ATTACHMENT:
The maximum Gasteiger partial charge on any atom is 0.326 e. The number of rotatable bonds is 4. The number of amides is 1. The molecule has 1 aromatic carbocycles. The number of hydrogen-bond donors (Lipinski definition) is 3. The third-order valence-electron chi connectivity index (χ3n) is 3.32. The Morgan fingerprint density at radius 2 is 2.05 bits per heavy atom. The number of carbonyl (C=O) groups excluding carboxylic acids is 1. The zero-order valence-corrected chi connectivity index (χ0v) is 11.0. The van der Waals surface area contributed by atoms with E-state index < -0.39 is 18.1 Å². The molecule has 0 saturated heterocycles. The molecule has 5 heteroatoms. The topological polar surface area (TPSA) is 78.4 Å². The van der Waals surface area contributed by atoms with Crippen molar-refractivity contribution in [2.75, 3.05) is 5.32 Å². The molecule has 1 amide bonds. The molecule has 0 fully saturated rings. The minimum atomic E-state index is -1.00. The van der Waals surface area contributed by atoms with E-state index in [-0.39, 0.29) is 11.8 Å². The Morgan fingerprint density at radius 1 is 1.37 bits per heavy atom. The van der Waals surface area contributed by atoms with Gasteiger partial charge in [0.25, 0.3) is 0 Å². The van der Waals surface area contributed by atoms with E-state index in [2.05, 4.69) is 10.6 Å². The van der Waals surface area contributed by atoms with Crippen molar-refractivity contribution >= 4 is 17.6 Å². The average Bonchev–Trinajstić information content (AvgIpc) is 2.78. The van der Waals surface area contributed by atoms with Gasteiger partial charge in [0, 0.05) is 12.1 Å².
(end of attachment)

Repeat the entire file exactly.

The maximum Gasteiger partial charge on any atom is 0.326 e. The number of rotatable bonds is 4. The number of amides is 1. The molecule has 1 aromatic carbocycles. The number of hydrogen-bond donors (Lipinski definition) is 3. The third-order valence-electron chi connectivity index (χ3n) is 3.32. The Morgan fingerprint density at radius 2 is 2.05 bits per heavy atom. The number of carbonyl (C=O) groups excluding carboxylic acids is 1. The zero-order valence-corrected chi connectivity index (χ0v) is 11.0. The van der Waals surface area contributed by atoms with E-state index < -0.39 is 18.1 Å². The molecule has 0 saturated heterocycles. The molecule has 5 heteroatoms. The topological polar surface area (TPSA) is 78.4 Å². The van der Waals surface area contributed by atoms with Crippen molar-refractivity contribution in [2.75, 3.05) is 5.32 Å². The molecule has 1 amide bonds. The molecule has 0 fully saturated rings. The minimum atomic E-state index is -1.00. The van der Waals surface area contributed by atoms with E-state index in [-0.39, 0.29) is 11.8 Å². The Morgan fingerprint density at radius 1 is 1.37 bits per heavy atom. The van der Waals surface area contributed by atoms with Gasteiger partial charge in [0.25, 0.3) is 0 Å². The van der Waals surface area contributed by atoms with E-state index in [2.05, 4.69) is 10.6 Å². The van der Waals surface area contributed by atoms with Crippen molar-refractivity contribution >= 4 is 17.6 Å². The average Bonchev–Trinajstić information content (AvgIpc) is 2.78. The van der Waals surface area contributed by atoms with Gasteiger partial charge in [0, 0.05) is 12.1 Å².